For a nation that thinks so highly of itself, our relationship with food is lamentable. While we enthusiasts are enveloped in clouds of gin mist, supping fermented grouse foam and foraging for our bowl of morning grains, most of the nation is suffering from a deeply dysfunctional experience of eating and cooking.
I’ve been working with the prison service in Northern Ireland for the last year, looking at how food can transform the lives of young offenders. It’s been a salutary experience, forcing me to rethink some of the assumptions I make about cooking and eating but also reinforcing my view that what and how we eat as children has a measurable impact on our life chances.
This is not to say that all poor people eat badly or indeed that all people who eat badly go on to commit crimes. But there is quite clearly a correlation between food, body and brain. In the most simplistic terms, it is hardly surprising that if a body is not absorbing the critical amino acids it requires to fuel neurotransmitters like dopamine and serotonin, the metabolism will not function fully. In children this quickly leads to behavioural problems, mostly manifested in depression and aggression, usually both. Just look at your kids after a sugary cup-cake and multiply it by the square root of poverty and you will have a fairly accurate picture of what the lives of many serial young offenders are like.
But I’ve been lucky enough to be collaborating with a great leadership team in Belfast, who recognise that what and how the young people eat does have an impact on their behaviour. And most importantly they think it’s worth exploring how that could change. Their recent goal has been to transform the prison into a college: a place where these young people can get a better start and learn to be fully functioning adults, with aspirations and ambition. My task has been to explore the way they are fed, look at what they eat and identify the opportunities for growing produce and the potential of training and outreach within a culture of healthy eating. The experience of prison shouldn’t be a punishment, it should be where you can turn your life around.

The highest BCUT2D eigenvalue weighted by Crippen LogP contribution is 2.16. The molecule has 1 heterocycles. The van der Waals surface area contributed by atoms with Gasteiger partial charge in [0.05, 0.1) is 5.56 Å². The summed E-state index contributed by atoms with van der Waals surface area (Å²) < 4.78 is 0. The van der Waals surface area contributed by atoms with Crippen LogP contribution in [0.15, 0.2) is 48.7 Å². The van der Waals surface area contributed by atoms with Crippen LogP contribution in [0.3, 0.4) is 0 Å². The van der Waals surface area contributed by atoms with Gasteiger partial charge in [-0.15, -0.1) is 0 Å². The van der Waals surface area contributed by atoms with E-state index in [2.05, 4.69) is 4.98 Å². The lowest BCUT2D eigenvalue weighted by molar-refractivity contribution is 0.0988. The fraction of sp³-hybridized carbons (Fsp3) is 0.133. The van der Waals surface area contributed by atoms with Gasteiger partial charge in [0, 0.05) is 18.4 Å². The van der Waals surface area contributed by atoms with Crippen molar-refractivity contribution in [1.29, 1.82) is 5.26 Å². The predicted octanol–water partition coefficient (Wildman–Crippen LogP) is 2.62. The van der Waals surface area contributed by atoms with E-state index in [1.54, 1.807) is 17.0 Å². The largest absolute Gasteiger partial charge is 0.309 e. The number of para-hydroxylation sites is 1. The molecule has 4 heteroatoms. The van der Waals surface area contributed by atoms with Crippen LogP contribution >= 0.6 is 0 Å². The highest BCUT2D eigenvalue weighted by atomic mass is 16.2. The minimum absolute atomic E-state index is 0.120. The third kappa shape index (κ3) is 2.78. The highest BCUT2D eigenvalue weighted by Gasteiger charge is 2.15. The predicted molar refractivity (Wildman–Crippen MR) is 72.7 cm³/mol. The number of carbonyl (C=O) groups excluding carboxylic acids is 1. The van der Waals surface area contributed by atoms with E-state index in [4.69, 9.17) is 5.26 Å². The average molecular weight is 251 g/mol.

Last year, we started a scheme where inmates can invite their families to Sunday lunch and sit round a table together. Local elderly come into the prison every week for a lunch and share a table with the young people they have come to fear. I have seen these boys working proudly to produce a lunch they would never normally eat for families who describe the transformative experience of eating together around a table for the first time.
This month I am running a two week pop-up on the prison campus at Hydebank Wood. We started planning last year and I’ve been running healthy eating classes with potential participants. I know that there is a gym in the prison, so decided that getting them to think about fitness was a quick way into their mindset. Getting them to understand healthy eating isn’t easy but I wanted them to see what we all take for granted, that it takes effort to eat well. A few weeks ago we washed, chopped and sautéed spring greens and fried mackerel. Every one of them relished it. They were the most polite, gentlemanly, attentive class I’ve ever taught.
Since January we’ve already started growing some of the produce in polytunnels and during the pop-up, we’ll be serving fresh, nourishing dishes within the prison as a pilot for a permanent social enterprise creating a community of food and cooking. Eleven tough looking but imaginative and committed young lads are involved in every aspect of the business. They have been marketing and branding the project and will be preparing, cooking and serving the food from breakfast to dinner, for staff, family, the local community, stakeholders, other inmates and the Northern Ireland food industry.
I love the rarefied world of hunting down the most interesting ingredients and look forward to being fed at the most virtuosic restaurants. But these experiences, where you can see clearly, how food can change peoples’ lives, throws all of that into relief.
It’s easy to pick on the bankers and blame their lack of care for the poorest people in our society. But are we really any better, if all we do is sate our desire for more food, without sharing the bonus? It’s not just cooking, though that is an act of physical creativity, it’s eating well that makes you feel good. And there just aren’t enough people in our society getting the benefit from that simple pleasure.